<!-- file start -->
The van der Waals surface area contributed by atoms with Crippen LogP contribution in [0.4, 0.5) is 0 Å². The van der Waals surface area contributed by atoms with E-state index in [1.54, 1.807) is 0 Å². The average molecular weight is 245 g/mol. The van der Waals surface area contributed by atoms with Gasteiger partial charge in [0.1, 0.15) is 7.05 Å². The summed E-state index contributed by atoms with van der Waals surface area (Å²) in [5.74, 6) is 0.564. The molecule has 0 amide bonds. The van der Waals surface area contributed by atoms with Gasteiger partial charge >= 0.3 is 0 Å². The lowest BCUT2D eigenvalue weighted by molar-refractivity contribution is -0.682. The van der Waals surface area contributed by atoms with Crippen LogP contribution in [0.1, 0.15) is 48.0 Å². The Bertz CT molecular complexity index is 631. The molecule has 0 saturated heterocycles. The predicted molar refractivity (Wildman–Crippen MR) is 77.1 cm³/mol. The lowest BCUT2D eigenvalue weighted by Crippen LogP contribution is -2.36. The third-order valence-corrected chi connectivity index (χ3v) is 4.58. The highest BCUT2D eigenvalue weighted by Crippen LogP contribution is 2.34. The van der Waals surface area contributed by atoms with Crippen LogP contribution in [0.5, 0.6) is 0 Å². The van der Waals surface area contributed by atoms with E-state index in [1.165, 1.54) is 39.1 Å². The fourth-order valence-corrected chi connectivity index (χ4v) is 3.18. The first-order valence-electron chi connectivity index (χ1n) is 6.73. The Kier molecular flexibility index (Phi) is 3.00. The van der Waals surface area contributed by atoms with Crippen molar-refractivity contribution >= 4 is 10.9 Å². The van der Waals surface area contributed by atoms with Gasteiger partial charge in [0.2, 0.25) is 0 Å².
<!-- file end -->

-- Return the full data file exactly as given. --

The van der Waals surface area contributed by atoms with Crippen LogP contribution in [0.4, 0.5) is 0 Å². The van der Waals surface area contributed by atoms with E-state index in [1.54, 1.807) is 0 Å². The average molecular weight is 245 g/mol. The van der Waals surface area contributed by atoms with Gasteiger partial charge in [0.1, 0.15) is 7.05 Å². The summed E-state index contributed by atoms with van der Waals surface area (Å²) in [5.74, 6) is 0.564. The molecule has 0 amide bonds. The van der Waals surface area contributed by atoms with Gasteiger partial charge >= 0.3 is 0 Å². The lowest BCUT2D eigenvalue weighted by molar-refractivity contribution is -0.682. The van der Waals surface area contributed by atoms with Crippen LogP contribution in [0.1, 0.15) is 48.0 Å². The Bertz CT molecular complexity index is 631. The molecule has 0 saturated heterocycles. The predicted molar refractivity (Wildman–Crippen MR) is 77.1 cm³/mol. The lowest BCUT2D eigenvalue weighted by Crippen LogP contribution is -2.36. The third-order valence-corrected chi connectivity index (χ3v) is 4.58. The highest BCUT2D eigenvalue weighted by Crippen LogP contribution is 2.34. The van der Waals surface area contributed by atoms with Crippen LogP contribution in [0.5, 0.6) is 0 Å². The van der Waals surface area contributed by atoms with E-state index in [1.165, 1.54) is 39.1 Å². The fourth-order valence-corrected chi connectivity index (χ4v) is 3.18. The first-order valence-electron chi connectivity index (χ1n) is 6.73. The Kier molecular flexibility index (Phi) is 3.00. The van der Waals surface area contributed by atoms with Crippen molar-refractivity contribution >= 4 is 10.9 Å². The van der Waals surface area contributed by atoms with Gasteiger partial charge in [0.2, 0.25) is 0 Å².